Nurture new ventures—Companies are under continuous pressure to find new sources of growth, both inside and outside the core business. Recent research has shown, in fact, that companies that are able to create new products or services while maintaining a baseline of other capabilities are the fastest growers.
Applying agile ways of working at scale
The capability to test new ideas fast, refine them, and bring them rapidly to market has become essential. Creating new products and experiences in real time, however, requires new methods of working, and there are two key approaches that can make it a success:
Build an agile operating model: The concepts of agile and scrum—a specific form of agile that relies on small, self-organising, cross-functional teams that work toward specific goals or “sprints” by breaking down tasks into smaller parts, assigning responsibility to team members, and reviewing progress frequently—originated in software development but have begun to reshape the way consumer companies innovate and operate. With agile, companies use data and analytics to continuously identify promising opportunities or solutions in real time, deploying tests quickly, evaluating the results, and rapidly iterating. At scale, a high-functioning agile marketing organisation can run hundreds of campaigns simultaneously and test multiple new ideas every week.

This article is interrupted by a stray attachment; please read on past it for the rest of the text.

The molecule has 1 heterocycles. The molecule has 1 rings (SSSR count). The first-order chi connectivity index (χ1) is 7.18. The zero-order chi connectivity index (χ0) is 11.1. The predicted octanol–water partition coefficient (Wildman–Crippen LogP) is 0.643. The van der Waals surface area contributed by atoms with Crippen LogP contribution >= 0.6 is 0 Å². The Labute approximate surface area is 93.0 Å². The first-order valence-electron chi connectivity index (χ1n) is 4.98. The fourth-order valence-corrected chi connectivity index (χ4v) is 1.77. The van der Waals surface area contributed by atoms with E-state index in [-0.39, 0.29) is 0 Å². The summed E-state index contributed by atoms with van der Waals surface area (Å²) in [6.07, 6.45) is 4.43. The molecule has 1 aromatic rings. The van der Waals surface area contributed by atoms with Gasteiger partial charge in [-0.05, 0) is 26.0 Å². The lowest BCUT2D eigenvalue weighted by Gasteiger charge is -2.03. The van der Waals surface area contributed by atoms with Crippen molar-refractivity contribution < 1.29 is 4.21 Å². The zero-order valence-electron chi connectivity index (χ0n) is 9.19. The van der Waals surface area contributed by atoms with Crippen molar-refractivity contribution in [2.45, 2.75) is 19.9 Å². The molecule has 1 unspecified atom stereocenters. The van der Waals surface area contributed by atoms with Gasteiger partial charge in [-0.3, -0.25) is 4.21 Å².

Maintain a stable backbone for routine processes: Agile test-and-learn approaches are critical for dynamic processes in which the outcome is unknown, such as product development or user experience. Other more static processes, such as budgeting, procurement, performance management, customer analytics, and data management, are critical to have in place when scaling new processes. For that reason, they need to be stable and repeatable.
Adapting your marketing capabilities for the new world
Describing the agile workplace is one thing; making it happen is another. Marketers need to build or acquire specific new capabilities, including the following: